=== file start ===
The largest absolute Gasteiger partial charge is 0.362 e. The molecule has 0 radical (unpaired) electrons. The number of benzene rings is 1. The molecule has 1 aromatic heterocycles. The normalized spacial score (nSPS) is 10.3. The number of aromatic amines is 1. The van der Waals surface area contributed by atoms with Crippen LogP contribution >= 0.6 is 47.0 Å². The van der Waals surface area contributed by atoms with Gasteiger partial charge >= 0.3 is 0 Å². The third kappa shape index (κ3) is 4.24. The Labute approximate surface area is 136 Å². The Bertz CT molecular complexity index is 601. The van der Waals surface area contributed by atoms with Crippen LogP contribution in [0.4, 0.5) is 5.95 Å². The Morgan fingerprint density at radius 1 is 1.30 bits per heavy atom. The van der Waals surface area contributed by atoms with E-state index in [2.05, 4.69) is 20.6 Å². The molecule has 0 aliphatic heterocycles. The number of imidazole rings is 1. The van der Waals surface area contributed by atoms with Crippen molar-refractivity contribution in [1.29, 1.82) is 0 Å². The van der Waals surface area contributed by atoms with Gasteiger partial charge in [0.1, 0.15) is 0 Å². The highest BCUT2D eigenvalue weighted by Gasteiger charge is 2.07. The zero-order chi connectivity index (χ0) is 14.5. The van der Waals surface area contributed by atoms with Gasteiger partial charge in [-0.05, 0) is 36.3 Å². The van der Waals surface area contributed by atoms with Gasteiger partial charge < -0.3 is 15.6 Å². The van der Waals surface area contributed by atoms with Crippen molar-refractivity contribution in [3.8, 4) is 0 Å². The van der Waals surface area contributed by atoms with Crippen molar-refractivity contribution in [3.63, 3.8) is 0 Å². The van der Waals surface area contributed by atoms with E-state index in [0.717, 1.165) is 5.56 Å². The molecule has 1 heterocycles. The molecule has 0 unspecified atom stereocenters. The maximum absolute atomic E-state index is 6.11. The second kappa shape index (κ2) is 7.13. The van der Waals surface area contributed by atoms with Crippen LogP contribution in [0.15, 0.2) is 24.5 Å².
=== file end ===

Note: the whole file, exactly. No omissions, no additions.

The largest absolute Gasteiger partial charge is 0.362 e. The molecule has 0 radical (unpaired) electrons. The number of benzene rings is 1. The molecule has 1 aromatic heterocycles. The normalized spacial score (nSPS) is 10.3. The number of aromatic amines is 1. The van der Waals surface area contributed by atoms with Crippen LogP contribution >= 0.6 is 47.0 Å². The van der Waals surface area contributed by atoms with Gasteiger partial charge >= 0.3 is 0 Å². The third kappa shape index (κ3) is 4.24. The Labute approximate surface area is 136 Å². The Bertz CT molecular complexity index is 601. The van der Waals surface area contributed by atoms with Crippen LogP contribution in [0.4, 0.5) is 5.95 Å². The Morgan fingerprint density at radius 1 is 1.30 bits per heavy atom. The van der Waals surface area contributed by atoms with E-state index in [2.05, 4.69) is 20.6 Å². The molecule has 0 aliphatic heterocycles. The number of imidazole rings is 1. The van der Waals surface area contributed by atoms with Crippen molar-refractivity contribution in [1.29, 1.82) is 0 Å². The van der Waals surface area contributed by atoms with Gasteiger partial charge in [0.1, 0.15) is 0 Å². The highest BCUT2D eigenvalue weighted by Gasteiger charge is 2.07. The zero-order chi connectivity index (χ0) is 14.5. The van der Waals surface area contributed by atoms with Gasteiger partial charge in [-0.05, 0) is 36.3 Å². The van der Waals surface area contributed by atoms with Gasteiger partial charge < -0.3 is 15.6 Å². The van der Waals surface area contributed by atoms with Crippen molar-refractivity contribution in [3.8, 4) is 0 Å². The van der Waals surface area contributed by atoms with Crippen molar-refractivity contribution in [3.63, 3.8) is 0 Å². The van der Waals surface area contributed by atoms with E-state index in [0.717, 1.165) is 5.56 Å². The molecule has 1 heterocycles. The molecule has 0 unspecified atom stereocenters. The maximum absolute atomic E-state index is 6.11. The second kappa shape index (κ2) is 7.13. The van der Waals surface area contributed by atoms with Crippen LogP contribution in [0.15, 0.2) is 24.5 Å².